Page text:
#EverydayLookism – Body Image As A Public Health Issue

 On 19th February 2021, the #EverydayLookism campaign hosted the first of its live-streamed panel discussions. In this event – Body Image As A Public Health Issue – Professor Heather Widdows, Dr Antonis Kousoulis (The Mental Health Foundation) and Dr Luke Evans MP discussed why we need to take body image seriously, and reframe it as a matter of public health.

The panellists began by explaining why body image is important enough to be a public health concern. They argued that a focus on body image can have significant mental health implications (such as anxiety and depression) and can also have wider effects on physical health and everyday life (for example, preventing young people speaking up in class or engaging in physical exercise). 

For example, Heather cited the 2016 Girls’ Attitude Survey by Girlguiding that showed that 53% of girls between 7-10 years old think that they have to be ‘perfect’ most or some of the time, and this number rises to 84% of girls between 17-21. Similarly, Antonis outlined a 2019 study by The Mental Health Foundation that showed that 1 in 5 adults had felt shame about their bodies, rising to 1 in 3 for teenagers. Drawing on his clinical practice as a GP, Luke explained that his main concern is with the current trend for people to compare their bodies to unrealistic, and ultimately unobtainable, images of the ‘perfect’ body. He worries that, if we do not act now, learned behaviours about body image could be passed down through the generations, in the same way as evidence suggests that negative behaviours around eating disorders can be passed down.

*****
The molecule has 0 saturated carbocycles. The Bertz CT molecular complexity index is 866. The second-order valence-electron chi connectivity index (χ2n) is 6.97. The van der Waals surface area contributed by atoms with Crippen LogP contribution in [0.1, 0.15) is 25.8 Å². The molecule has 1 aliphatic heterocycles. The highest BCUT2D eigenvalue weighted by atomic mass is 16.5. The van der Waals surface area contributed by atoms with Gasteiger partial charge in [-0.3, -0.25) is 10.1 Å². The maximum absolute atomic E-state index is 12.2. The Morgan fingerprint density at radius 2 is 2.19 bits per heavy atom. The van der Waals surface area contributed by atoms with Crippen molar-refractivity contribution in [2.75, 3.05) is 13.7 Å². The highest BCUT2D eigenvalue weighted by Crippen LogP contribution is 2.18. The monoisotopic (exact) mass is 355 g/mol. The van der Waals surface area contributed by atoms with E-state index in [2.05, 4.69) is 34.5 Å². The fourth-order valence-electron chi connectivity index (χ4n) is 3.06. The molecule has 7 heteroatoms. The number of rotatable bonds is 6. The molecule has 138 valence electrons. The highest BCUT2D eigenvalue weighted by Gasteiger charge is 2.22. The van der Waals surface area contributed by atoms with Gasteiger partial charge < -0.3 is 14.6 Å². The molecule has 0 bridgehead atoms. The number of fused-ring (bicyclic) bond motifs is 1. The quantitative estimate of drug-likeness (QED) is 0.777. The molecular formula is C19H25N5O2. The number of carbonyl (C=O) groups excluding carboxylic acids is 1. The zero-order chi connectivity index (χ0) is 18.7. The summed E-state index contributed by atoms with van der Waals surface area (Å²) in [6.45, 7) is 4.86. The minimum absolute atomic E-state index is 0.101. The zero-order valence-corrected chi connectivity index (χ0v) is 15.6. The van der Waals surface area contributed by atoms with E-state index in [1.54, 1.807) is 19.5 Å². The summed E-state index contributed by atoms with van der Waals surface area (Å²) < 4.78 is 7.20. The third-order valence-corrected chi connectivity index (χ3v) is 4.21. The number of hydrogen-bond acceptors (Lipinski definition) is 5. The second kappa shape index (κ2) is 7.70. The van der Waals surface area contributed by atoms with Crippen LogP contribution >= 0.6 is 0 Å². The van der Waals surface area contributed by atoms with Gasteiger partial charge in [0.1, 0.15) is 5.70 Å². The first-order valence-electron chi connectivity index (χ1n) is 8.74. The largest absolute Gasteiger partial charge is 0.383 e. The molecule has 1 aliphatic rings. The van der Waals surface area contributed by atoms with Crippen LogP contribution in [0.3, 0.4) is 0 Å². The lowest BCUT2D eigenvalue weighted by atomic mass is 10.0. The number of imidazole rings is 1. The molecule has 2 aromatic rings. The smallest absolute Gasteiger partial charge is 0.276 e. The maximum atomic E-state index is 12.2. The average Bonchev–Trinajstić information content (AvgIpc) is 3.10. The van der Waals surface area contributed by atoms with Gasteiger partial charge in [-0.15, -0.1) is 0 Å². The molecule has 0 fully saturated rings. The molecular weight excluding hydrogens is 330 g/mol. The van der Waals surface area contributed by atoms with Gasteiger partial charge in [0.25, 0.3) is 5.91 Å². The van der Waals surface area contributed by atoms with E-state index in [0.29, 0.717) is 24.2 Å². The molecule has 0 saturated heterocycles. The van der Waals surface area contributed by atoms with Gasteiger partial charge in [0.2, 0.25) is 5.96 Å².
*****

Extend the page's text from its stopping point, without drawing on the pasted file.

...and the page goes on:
All three panellists agreed that body image should be seen as analogous to other public health concerns – particularly smoking. Smoking used to be looked at as individual choice only, not an issue for communal action and concern. Reframing the debate is transformative. As Heather explained, if young people were struggling as much because of the effects of some new drug, we’d do something about it. We must do something about the negative effects of body image.

The panellists then discussed why we need to have this conversation now. Heather argued that we have never had a visual and virtual culture like this before. Unlike previous ages, we are now exposed to more (often doctored) images, and these images have less variety in terms of what is considered an ‘acceptable’ or ‘normal’ body. As Antonis explained, the lack of variety in these images can have intense psychological effects if you do not look like the ‘ideal’ body. As he states, if you don’t grow up seeing images of people who look like you, you ultimately come to believe that there’s something wrong with you in terms of how you look. This belief can become internalised. Luke linked this to a wider concern that the definition of ‘normal’ is being whittled down. He stated that the current definition of ‘normal bodies’ are always aiming at an idealised, unobtainable centre point, and ignoring the natural variations that should be accommodated in the definition of ‘normal bodies’.

The panellists argued that the importance of body image has become especially noticeable in lockdown. As Heather explained, we have become totally embedded in a visual culture where we spend hours each day staring at our faces and noting their imperfections. She stated that enquiries to plastic surgeons went up dramatically after the first lockdown, with people wanting to alter their facial features. Antonis added that, despite the global pandemic, we are nevertheless still encouraged to focus on our body image. Zoom has an option to touch up your appearance on calls, and ads are still telling us to be ‘beach body ready’ once lockdown ends.